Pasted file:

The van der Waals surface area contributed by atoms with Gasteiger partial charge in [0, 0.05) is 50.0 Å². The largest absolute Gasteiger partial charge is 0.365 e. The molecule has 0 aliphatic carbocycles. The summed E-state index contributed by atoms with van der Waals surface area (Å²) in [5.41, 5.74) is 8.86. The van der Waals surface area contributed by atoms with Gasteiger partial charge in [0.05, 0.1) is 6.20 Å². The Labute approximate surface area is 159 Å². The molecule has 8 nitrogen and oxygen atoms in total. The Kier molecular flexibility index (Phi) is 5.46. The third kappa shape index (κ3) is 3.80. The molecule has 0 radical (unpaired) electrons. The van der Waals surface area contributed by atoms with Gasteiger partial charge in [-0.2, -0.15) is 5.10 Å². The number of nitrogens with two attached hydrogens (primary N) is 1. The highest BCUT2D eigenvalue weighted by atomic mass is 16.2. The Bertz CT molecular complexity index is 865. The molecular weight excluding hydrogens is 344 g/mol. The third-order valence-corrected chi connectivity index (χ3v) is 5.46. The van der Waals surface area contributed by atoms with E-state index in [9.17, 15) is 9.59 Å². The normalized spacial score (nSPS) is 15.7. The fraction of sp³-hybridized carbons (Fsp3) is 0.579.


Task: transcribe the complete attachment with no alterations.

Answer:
The van der Waals surface area contributed by atoms with Gasteiger partial charge in [0, 0.05) is 50.0 Å². The largest absolute Gasteiger partial charge is 0.365 e. The molecule has 0 aliphatic carbocycles. The summed E-state index contributed by atoms with van der Waals surface area (Å²) in [5.41, 5.74) is 8.86. The van der Waals surface area contributed by atoms with Gasteiger partial charge in [0.05, 0.1) is 6.20 Å². The Labute approximate surface area is 159 Å². The molecule has 8 nitrogen and oxygen atoms in total. The Kier molecular flexibility index (Phi) is 5.46. The third kappa shape index (κ3) is 3.80. The molecule has 0 radical (unpaired) electrons. The van der Waals surface area contributed by atoms with Gasteiger partial charge in [-0.2, -0.15) is 5.10 Å². The number of nitrogens with two attached hydrogens (primary N) is 1. The highest BCUT2D eigenvalue weighted by atomic mass is 16.2. The Bertz CT molecular complexity index is 865. The molecular weight excluding hydrogens is 344 g/mol. The third-order valence-corrected chi connectivity index (χ3v) is 5.46. The van der Waals surface area contributed by atoms with E-state index in [9.17, 15) is 9.59 Å². The normalized spacial score (nSPS) is 15.7. The fraction of sp³-hybridized carbons (Fsp3) is 0.579.